By the way, one of the things I try to do when working with wingnuts is to see the scared pup within. Rigid people are invariably frightened people, who try to compensate with control. How you handle it depends on whether you want karmic brownie points. Since your Libra moon opposes all that Aries energy, you're certainly capable of empathy. Astrology aside, it'll make it easier on you if you can find some common humanity in your tormentors.


Saturday, January 03, 2004

Dear Bitch,
I decided when I started blogging, I would not blogroll promiscuously. Like Pulitzers, they would cover the great and the merely well-done+original, but not everything. And certainly not anything that was merely a set of links to other blogs with almost no original commentary (what I call A Fluster Cluck). So I have but nine links, and two are dedicated to people who are very bright and who I owe big honking favors to and who write intelligently and insightfully about irrelevant topics, so there was the Camel's Nose.

To the point finally: Many people have chosen to point to my weblog, some of them very flattering and encouraging ("Go read this one regularly, it's brilliant"), others with their little Fluster Cluck comments ("I read this yesterday. It's about X"). A few have asked me to point back at them, and while some of their blogs are acceptable, some of them are just a waste of electrons. Worse, I get e-mail from strangers asking me to point at them.

So far, I just pretend they didn't ask. I engage them on a different topic. I don't want to have a diluted blogroll filled with plaque. I don't want to pretend noteworthy the work of perfectly fine people who have chosen to add nothing.

So, Itch-Bay, what's the etiquette of this situation? Am I a snobbish ingrate? A censor channeling John Ashcroft after he's snapped and inhaled deeply a couple of poppers? Can I add a few links to things of marginal value without offending the almost-marginal-but-I-had-to-draw-the-line-somewhere?

Cowed by Courtesy

Dear Cowed,
Blog linking is like smoking - frankly, it's better that you never start in the first place. For God's sake, stand your ground, man!

Many, many links are the result of a momentary indiscretion, a quick fumble in the dark after a few too many martinis that fog the heretofore laser-like precision of our judgment. Others are the blogging equivalent of a pity fuck, the throwing of a bone to literary canines. And somewhere, diamonds hidden in those bloated rolls of loosely-linked cubic zirconium, are true soul mates.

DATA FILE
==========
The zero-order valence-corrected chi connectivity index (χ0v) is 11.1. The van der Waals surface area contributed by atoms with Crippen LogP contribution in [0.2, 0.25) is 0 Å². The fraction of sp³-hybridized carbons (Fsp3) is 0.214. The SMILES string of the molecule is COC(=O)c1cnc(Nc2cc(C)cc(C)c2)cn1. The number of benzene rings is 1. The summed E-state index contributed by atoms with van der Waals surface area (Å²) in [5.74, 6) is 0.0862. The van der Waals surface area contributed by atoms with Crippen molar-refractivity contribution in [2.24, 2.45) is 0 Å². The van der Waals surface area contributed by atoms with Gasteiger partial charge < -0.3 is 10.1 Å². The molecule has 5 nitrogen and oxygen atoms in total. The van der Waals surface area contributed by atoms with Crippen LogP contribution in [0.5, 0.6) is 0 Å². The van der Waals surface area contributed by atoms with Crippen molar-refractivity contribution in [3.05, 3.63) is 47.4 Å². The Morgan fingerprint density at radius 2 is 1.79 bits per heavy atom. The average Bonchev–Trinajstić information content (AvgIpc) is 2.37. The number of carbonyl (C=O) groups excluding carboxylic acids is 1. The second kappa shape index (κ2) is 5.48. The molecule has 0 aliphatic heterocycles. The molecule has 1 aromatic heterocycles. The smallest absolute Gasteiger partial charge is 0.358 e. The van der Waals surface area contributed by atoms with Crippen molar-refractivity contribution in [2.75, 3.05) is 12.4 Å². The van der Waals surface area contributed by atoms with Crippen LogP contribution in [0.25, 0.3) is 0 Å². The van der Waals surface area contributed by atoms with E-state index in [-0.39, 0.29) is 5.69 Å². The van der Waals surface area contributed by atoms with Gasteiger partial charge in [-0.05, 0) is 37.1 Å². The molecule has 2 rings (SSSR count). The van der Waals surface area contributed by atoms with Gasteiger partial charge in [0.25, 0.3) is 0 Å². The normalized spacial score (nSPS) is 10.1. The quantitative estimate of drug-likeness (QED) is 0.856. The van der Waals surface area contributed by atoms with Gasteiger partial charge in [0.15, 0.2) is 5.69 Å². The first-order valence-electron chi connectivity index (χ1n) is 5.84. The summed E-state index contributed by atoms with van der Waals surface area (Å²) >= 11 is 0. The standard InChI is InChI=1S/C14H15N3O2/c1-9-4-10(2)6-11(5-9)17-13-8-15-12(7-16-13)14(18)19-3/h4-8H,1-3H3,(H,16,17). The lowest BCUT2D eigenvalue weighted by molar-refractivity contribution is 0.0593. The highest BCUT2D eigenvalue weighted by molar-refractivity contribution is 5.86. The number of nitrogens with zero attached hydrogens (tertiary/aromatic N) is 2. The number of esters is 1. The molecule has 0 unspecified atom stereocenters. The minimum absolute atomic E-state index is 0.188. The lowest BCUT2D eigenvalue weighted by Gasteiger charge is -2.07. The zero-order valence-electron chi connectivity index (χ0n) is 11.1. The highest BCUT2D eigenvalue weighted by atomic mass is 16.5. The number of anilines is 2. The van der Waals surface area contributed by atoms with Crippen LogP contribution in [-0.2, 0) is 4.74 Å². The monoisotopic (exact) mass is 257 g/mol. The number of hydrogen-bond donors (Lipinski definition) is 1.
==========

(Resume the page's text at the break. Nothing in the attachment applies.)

I can honestly say I've read something brilliant at least once on every link to which I refer. But "once" can be a fluke, like that one mad night of passion "but darling, you and I both know something this special isn't meant to survive out in the world. So we'll always have our memories."

So to those of you who are still in a relatively virginial state, repeat this mantra: "Linking without emotional commitment is shallow and meaningless."

If you're going to blogroll, it should count. Because here's the other tawdry little secret, Cowed: Watch what happens when you try to break up with - er, I mean remove someone's link. You thought Iraq was a mess? Hah!

As I mentioned previously, scratch a blogger and find an emotional wreck. Remove that link, and you've ripped off a scab that will gush past personal history. The time in the lunchroom when everyone tittered at your hair, the spiraling shame of a giant zit on Photo Day, the failure to maintain an erection for someone who was, shall we say, less than understanding. ("Honey, I swear, I didn't mean to laugh. It's just that it looks so ... small and cute like that...")

You don't want to be a link whore. I mean, we've all done it (I mention no names, but the Peter Travers of Blogdom knows who I mean), but it's hopefully just a phase and you learn from your mistakes.

Some people separate their links into "Every Day," "Once In A While" and "Occasionally." How very tactful. I don't know how to get Blogroll to do that; I suspect it involves a paid upgrade and this homey don't pay.

When someone starts blogging, they desperately want readers. And no matter how fabulous their writing, insight and wit might be, the mountain will not come to Mohammed. There is little alternative but to "put it on the street," so to speak. Hence, those tentative little emails: "I'm a huge fan, please take a look at my site."

Well, since we're all masses of seething insecurities, we relate. We want to help. So we link. And so the cycle begins. (In defense of the linkless, Cowed, let us not forget one important fact: The Pulitzer finalists are self-nominated.)